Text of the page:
Moliere's lesser-known comedy The Bungler

is this week's Pick, thanks to what critic Pauline Adamek describes as a riotously funny production. For all the latest New Theater Reviews go to the jump.

This week's Stage feature finds similarities between Val Kilmer's study of Mark Twain, in a workshop production of a play (Citizen Twain) that Kilmer wrote and performed in (closing Thursday at the Masonic Lodge in Hollywood Forever Cemetery), and Matthew McCray's new scifi play, Eternal Thou, about the effects of rapidly changing technology.

NEW THEATER REVIEWS, scheduled for publication April 12, 2012


Credit: Ellen Fryer

Credit: Ellen Fryer

Tom Meleck's grungy noir lighting and Alex Rodrigo and Jonathan Harrison's melancholy set design persuasively conjure the shabby late-1950s Germany of Willard Manus' Cold War spy game Berlin Cowboys. The rest of the production, however, fails to cast the same spell. Incorporating familiar tropes without succumbing to the pleasures of the genre, the plot instead twists around ideological clashes among the Americans, reducing the CIA's audacious plan at the nominal center of the play Ñ to wiretap Moscow communications by digging a tunnel into Soviet territory Ñ to little more than a long scene listing impressive stats. This focus on office politics effectively raises some larger political points, but the characters' moral dimensions aren't rendered with enough subtlety to generate dramatic momentum, an issue further exacerbated by some extraneous organizational backstory presented as clunky exposition. Performances are by and large solid, but it is Marc Cervania who moves us with his nimble portrayal of the disillusioned East German Wolfgang Mueller, trampled by history and desperate to prevent his countrymen from being buried alive behind the Iron Curtain. Write Act Repertory Theatre, 6128 Yucca St., Hlywd.; Thurs.-Sat., 8 p.m.; Sun., April 22, 4 p.m.; through April 22. (323) 469-3113, brownpapertickets.com, writeactrep.org. (Mindy Farabee)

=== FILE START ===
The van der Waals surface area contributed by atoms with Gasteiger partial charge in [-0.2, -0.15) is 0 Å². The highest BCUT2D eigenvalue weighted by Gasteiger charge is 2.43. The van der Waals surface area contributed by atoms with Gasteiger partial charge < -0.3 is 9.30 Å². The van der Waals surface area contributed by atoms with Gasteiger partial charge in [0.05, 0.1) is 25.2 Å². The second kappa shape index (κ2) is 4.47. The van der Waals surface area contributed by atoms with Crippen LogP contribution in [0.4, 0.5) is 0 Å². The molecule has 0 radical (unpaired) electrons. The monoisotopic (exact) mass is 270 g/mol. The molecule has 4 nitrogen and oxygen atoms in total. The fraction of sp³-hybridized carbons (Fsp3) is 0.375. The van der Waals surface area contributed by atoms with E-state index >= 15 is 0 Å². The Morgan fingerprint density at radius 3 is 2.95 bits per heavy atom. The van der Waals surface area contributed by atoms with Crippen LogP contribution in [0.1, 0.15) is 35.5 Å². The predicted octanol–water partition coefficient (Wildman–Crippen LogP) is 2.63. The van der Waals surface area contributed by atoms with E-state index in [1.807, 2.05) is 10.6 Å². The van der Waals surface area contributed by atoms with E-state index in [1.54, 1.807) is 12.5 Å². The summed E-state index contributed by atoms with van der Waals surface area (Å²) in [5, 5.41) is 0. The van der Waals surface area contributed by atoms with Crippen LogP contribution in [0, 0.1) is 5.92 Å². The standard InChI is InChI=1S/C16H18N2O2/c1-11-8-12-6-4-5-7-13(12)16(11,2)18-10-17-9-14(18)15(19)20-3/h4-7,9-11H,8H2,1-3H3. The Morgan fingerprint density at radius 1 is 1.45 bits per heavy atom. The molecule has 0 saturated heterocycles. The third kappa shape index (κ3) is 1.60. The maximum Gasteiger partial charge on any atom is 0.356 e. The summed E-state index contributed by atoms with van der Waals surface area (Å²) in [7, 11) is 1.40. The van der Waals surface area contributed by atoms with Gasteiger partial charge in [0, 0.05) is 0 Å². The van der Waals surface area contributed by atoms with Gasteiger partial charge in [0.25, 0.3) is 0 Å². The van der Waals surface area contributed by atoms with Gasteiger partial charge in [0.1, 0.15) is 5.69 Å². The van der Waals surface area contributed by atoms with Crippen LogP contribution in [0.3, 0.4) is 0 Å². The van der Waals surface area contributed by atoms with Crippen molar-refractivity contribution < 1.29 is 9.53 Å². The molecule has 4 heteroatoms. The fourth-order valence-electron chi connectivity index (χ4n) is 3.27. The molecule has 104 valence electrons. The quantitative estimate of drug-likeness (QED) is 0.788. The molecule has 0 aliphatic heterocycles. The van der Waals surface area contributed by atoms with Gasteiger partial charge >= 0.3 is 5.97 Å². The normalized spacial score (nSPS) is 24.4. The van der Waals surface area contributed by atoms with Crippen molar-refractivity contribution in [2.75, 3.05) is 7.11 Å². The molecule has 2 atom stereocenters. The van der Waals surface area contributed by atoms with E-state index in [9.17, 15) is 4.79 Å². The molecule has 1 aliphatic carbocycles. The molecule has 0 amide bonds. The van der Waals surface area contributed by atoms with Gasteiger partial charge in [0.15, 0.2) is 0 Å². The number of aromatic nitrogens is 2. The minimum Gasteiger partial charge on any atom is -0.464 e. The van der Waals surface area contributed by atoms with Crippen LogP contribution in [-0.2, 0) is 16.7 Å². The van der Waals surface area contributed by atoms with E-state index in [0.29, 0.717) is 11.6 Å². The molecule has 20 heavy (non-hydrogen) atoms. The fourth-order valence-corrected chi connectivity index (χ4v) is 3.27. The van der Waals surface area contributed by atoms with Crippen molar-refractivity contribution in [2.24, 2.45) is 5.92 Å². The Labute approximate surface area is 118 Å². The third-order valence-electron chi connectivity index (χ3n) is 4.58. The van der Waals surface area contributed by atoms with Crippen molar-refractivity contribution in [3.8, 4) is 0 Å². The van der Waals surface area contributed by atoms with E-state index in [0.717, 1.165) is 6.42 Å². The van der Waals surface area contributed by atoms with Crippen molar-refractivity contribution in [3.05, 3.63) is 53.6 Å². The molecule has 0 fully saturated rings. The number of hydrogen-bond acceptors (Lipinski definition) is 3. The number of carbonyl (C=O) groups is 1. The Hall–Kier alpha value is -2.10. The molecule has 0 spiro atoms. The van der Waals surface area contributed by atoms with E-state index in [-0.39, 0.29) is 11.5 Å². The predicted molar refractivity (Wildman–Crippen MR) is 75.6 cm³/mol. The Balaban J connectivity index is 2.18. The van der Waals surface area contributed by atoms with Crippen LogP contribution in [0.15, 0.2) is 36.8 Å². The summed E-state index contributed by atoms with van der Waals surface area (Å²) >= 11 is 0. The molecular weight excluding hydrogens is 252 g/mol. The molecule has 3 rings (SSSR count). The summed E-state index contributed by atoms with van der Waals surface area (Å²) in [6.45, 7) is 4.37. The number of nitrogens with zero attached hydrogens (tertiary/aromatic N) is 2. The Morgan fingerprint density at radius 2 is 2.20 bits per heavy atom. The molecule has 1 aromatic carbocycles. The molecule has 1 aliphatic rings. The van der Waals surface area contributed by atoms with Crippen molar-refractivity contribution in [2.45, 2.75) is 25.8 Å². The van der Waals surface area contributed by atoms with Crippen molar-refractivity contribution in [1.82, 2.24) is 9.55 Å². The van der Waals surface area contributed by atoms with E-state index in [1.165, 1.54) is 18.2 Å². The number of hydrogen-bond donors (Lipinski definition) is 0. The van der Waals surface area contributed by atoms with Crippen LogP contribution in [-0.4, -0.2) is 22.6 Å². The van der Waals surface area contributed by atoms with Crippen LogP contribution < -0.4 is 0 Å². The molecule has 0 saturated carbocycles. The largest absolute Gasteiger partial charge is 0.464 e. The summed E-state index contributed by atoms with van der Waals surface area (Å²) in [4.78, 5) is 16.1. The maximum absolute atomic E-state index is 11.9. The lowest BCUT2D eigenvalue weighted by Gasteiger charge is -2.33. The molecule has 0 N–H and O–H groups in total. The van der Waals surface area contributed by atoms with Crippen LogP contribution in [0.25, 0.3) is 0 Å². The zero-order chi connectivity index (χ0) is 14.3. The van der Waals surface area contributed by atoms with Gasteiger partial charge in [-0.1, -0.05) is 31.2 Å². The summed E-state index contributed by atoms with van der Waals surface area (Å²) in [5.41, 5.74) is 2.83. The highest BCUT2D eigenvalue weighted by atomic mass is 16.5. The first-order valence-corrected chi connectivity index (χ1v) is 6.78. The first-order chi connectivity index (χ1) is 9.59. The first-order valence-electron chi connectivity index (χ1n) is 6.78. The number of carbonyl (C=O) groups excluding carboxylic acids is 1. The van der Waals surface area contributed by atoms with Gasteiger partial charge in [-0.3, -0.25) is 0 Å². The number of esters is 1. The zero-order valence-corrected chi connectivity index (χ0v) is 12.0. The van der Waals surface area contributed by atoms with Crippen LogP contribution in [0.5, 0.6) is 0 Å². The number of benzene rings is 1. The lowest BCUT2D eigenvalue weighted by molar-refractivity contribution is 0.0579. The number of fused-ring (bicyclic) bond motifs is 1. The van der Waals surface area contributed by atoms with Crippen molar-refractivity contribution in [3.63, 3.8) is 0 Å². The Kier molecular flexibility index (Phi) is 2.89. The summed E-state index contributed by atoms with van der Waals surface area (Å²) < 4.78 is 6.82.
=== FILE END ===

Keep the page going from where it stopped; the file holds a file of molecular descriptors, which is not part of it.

Employing playful and

inventive staging, director Julia Rodriguez-Elliott maximizes the

Italian commedia dell'arte roots of Molière's zany farce. Exposing the

acting troupe's dressing rooms upstage, concealing certain incidental

characters with masks and enlisting attention-seeking lighting effects

(courtesy of designer Ken Booth) all adds to the madcap fun. Richard

Wilbur's translation of Molière's obscure comedy, circa 1655, slightly

updates the language while preserving the rhyming couplets and witty

wordplay. In the dazzlingly convoluted scenario, wily manservant

Mascarille (JD Cullum) concocts numerous, elaborate schemes to help his

dimwitted master, Lelie (Michael A. Newcomer), win the girl of his

dreams, Célie (Emily Kosloski), away from the wealthy old gentleman to

whom she is promised. But the ingenuous Lelie has a gift for

interfering, continually undoing all of Mascarille's best-laid plans,

much to the latter's hair-tearing frustration. Mascarille's unscrupulous

talents include deft pickpocketing and elaborate improvised lies, while

his ruses include a feigned funeral and hilariously adopting the